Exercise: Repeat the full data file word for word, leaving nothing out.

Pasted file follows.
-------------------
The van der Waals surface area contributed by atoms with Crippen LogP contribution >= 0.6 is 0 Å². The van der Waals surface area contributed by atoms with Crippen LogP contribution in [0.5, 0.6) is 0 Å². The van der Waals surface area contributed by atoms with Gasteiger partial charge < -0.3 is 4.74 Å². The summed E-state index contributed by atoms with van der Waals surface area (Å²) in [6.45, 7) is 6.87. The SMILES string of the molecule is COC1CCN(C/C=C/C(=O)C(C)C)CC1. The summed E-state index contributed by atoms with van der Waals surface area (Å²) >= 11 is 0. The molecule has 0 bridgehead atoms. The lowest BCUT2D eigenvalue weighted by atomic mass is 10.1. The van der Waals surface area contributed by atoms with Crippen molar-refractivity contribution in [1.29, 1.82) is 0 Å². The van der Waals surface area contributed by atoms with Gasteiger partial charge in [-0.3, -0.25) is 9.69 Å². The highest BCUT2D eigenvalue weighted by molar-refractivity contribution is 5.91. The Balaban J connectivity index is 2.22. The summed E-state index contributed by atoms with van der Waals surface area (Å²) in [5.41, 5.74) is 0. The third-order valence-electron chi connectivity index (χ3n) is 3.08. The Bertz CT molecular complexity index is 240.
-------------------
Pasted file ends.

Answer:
The van der Waals surface area contributed by atoms with Crippen LogP contribution >= 0.6 is 0 Å². The van der Waals surface area contributed by atoms with Crippen LogP contribution in [0.5, 0.6) is 0 Å². The van der Waals surface area contributed by atoms with Gasteiger partial charge < -0.3 is 4.74 Å². The summed E-state index contributed by atoms with van der Waals surface area (Å²) in [6.45, 7) is 6.87. The SMILES string of the molecule is COC1CCN(C/C=C/C(=O)C(C)C)CC1. The summed E-state index contributed by atoms with van der Waals surface area (Å²) >= 11 is 0. The molecule has 0 bridgehead atoms. The lowest BCUT2D eigenvalue weighted by atomic mass is 10.1. The van der Waals surface area contributed by atoms with Crippen molar-refractivity contribution in [1.29, 1.82) is 0 Å². The van der Waals surface area contributed by atoms with Gasteiger partial charge in [-0.3, -0.25) is 9.69 Å². The highest BCUT2D eigenvalue weighted by molar-refractivity contribution is 5.91. The Balaban J connectivity index is 2.22. The summed E-state index contributed by atoms with van der Waals surface area (Å²) in [5.41, 5.74) is 0. The third-order valence-electron chi connectivity index (χ3n) is 3.08. The Bertz CT molecular complexity index is 240.